At the dark end of the street

The Street

There is something particularly fascinating, and chilling, about lost cities. Lost civilisations, where hundreds of thousands of people once shared a common culture over many years and have left little or nothing, are too awful a thought to contemplate, but lost cities we can understand. Macchu Picchu, Pompeii, Karakorum, Carthage, Mycenae, Babylon – they tell us of the futility of certainties and the remorselessness of time. They do so not simply because what was mighty is now empty, but because we can imagine ourselves in those streets, those homes, those ruined outlines past which anyone might walk. We might have lived there as much we live where we find ourselves today. We carry our ruins with us.

That feeling of connection is all the more acute when you consider humbler lost towns and villages. Their size renders them that much more recognisable, and habitable. In the UK there is a whole gazetteer’s worth of small places lost to disease (the Black Death in particular), conflict, expanding conurbations, the creation of reservoirs, and changes in the climate: Old Winchelsea (abandoned after floods and coastal erosion), Old Sarum (replaced by Salisbury), Wharram Percy (gradual desertion), Derwent (drowned by the creation of Ladybower Reservoir), Heathrow (swallowed by an airport). There are former places whose evocative names alone make you feel the loss all the greater: Winterborne Farringdon, Wolfhampcote, Colden Parva, Snittlegarth, Bromkinsthorpe, Hungry Bentley… Some have left a few traces by which we may measure ourselves, others have left nothing but a name and uncertain location. They hover on the edge of memory, a hair’s breadth away from disappearing entirely.

The number of lost towns is certain to grow. Coastal erosion as a consequence of climate change is a cause that exercises us now, but the very idea of towns and villages is threatened by the digital lives that we lead. The preservation of local identity may be driving our politics, but even as many fight for places to remain as they want them to be, we live our lives differently – socially and commercially. Towns no longer shape us or reflect us. The rows of empty shops and charity shops in UK towns is evidence enough of changes of habit bringing about the end of the town as it has been. I’ve wondered previously about what will happen to old towns in an emerging era of smart cities, disconnected places rendered irrelevant by connected ones. We are all of us living in lost towns, perhaps.

But that’s for the future. Lost towns and villages from the past have a special poignancy, especially when so much has been wiped away that they no longer exist at all, leaving only a name to say that they were once, somewhere. A place such as Graystone, for instance.

I have interest in Graystone because I used to live near it. Or I might have done. I was brought up in the town of Whitstable, on the north coast of Kent. It was a quiet, somewhat dowdy town, with a fishing harbour, hard pebble beaches and rows of Victorian terraced housing packed in the centre, with more prosperous housing to the fringes. It was overshadowed by nearby Canterbury, which had the money, and its coastal neighbour Herne Bay, which attracted the day-trippers. Overlooked but accommodating, it was a good place in which to grow up.

Contemporary map of Whitstable, showing The Street, via Kent County Council Heritage Maps

One of the town’s most distinctive features is The Street. It’s a raised spit of shingle over a clay bank reaching out into the sea for half a mile or more at the lowest tides, which disappears entirely at high tide. Created by local currents coming up against the ridge of clay, it varies in length and width according to the season, and has changed shape over history, indeed over the brief time that I have known it. It juts out from the concrete promenade, the rows of beach huts and those hard pebble beaches of Whitstable’s suburb Tankerton, catching out the viewer every time by its sheer improbability. The challenge was always to walk to its tip and head back, sometimes with necessary speed, before the tide turned.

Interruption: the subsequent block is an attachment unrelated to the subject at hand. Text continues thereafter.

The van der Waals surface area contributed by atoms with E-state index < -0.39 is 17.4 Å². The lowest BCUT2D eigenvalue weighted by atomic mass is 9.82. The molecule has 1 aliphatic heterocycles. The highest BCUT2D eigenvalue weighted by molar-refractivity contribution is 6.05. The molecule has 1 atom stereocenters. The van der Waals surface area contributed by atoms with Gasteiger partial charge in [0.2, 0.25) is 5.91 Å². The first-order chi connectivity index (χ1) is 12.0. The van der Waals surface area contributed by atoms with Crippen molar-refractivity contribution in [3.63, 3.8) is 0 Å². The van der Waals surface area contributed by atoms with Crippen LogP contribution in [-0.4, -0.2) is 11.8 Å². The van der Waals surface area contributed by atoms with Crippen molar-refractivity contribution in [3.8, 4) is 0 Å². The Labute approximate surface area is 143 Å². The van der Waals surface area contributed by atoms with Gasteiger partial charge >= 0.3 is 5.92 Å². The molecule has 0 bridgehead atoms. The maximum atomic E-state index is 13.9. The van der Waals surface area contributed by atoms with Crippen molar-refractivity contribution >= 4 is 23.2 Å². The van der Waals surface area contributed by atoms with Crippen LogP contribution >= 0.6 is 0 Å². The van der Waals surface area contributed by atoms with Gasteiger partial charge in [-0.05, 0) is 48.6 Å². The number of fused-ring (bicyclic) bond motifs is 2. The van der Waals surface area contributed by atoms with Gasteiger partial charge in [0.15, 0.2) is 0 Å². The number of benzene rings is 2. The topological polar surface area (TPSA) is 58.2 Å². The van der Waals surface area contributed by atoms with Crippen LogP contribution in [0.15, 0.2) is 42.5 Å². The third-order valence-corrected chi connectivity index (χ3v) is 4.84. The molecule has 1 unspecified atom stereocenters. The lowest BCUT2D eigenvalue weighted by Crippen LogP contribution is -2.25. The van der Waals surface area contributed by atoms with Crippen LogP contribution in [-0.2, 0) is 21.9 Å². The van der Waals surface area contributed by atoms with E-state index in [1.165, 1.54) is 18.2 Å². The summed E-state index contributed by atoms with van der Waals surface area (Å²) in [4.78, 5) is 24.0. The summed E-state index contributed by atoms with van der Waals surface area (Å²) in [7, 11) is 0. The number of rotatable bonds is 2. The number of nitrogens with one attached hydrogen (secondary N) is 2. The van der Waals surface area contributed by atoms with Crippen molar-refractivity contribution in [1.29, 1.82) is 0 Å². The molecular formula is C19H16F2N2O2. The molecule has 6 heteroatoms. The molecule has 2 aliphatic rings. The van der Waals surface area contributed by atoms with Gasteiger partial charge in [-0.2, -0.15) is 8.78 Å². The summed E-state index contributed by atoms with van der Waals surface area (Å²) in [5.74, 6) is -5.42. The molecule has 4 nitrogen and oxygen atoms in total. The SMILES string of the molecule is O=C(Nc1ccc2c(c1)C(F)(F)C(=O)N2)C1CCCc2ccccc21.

At some point I read, or was told, of a legend – a lost village, maybe of Roman origin, that lay just beyond the tip of The Street. Somewhere out there in the shallow waters beyond the spit of stones, might be the ruins of some nameless place, still haunted by its ghosts.

There was some substance to the legend. There was such a place, but no one knows where it was located. The Whitstable shoreline has shifted over the centuries. In Roman times it stretched out far further out to sea than we have it now, probably quite close to the Isle of Sheppey. The land, though, was mostly wooded swamp. As the shoreline retreated, fishing settlements emerged, some too small to be worthy of a name. By medieval times there were settlements at Witenstaple (the name has shifted over the years like the shoreline), Seasalter and Swalecliffe. There were other clusters of fisher families in the area, one of whose names first occurs in the records in 1293, when a place then known as Le Craston is cited as part of the manor of Whitstable. Le Craston is a strange name, but the name itself changes in records from the time: Graston, Greiston, Greyston, Greystone, Graystone, Graystones. It was a landing place of some sort, those medieval documents make clear. It was of greater significance than other nameless clusters, on account of its location, though too small to be classified as a Hundred (an administrative area of obscure definition – it could be a place supporting up to 100 families, or which could supply up to 100 fighting men).

1930s postcard showing The Street from Tankerton slopes

It is referred to in 1312, in a claim over land rights, then in 1326 when a royal order for knights to search for possible subversive letters sent from aboard requiring them to search from Graystone to Faversham, Reculver to Graystone (Reculver being a village and former Roman stronghold outside what is now Herne Bay) and the ‘vills’ (feudal areas) of Whitstable and Faversham. It still recorded in shipping records the following century, and possibly as late as 1585, after which it was covered up by the encroaching waters. From the uses the documents imply, it was of some significance, distinct from the Hundred of Whitstable, presumably with a community sufficient to support it, with a route of some sort to the mainland for the transport of goods delivered. However, one argument against the location is the cliffs that would have greeted any traffic, which are now the gentler and grassy Tankerton slopes.

A law report on fishery rights in Whitstable from 1868 indicates the confusion created by the paucity of evidence: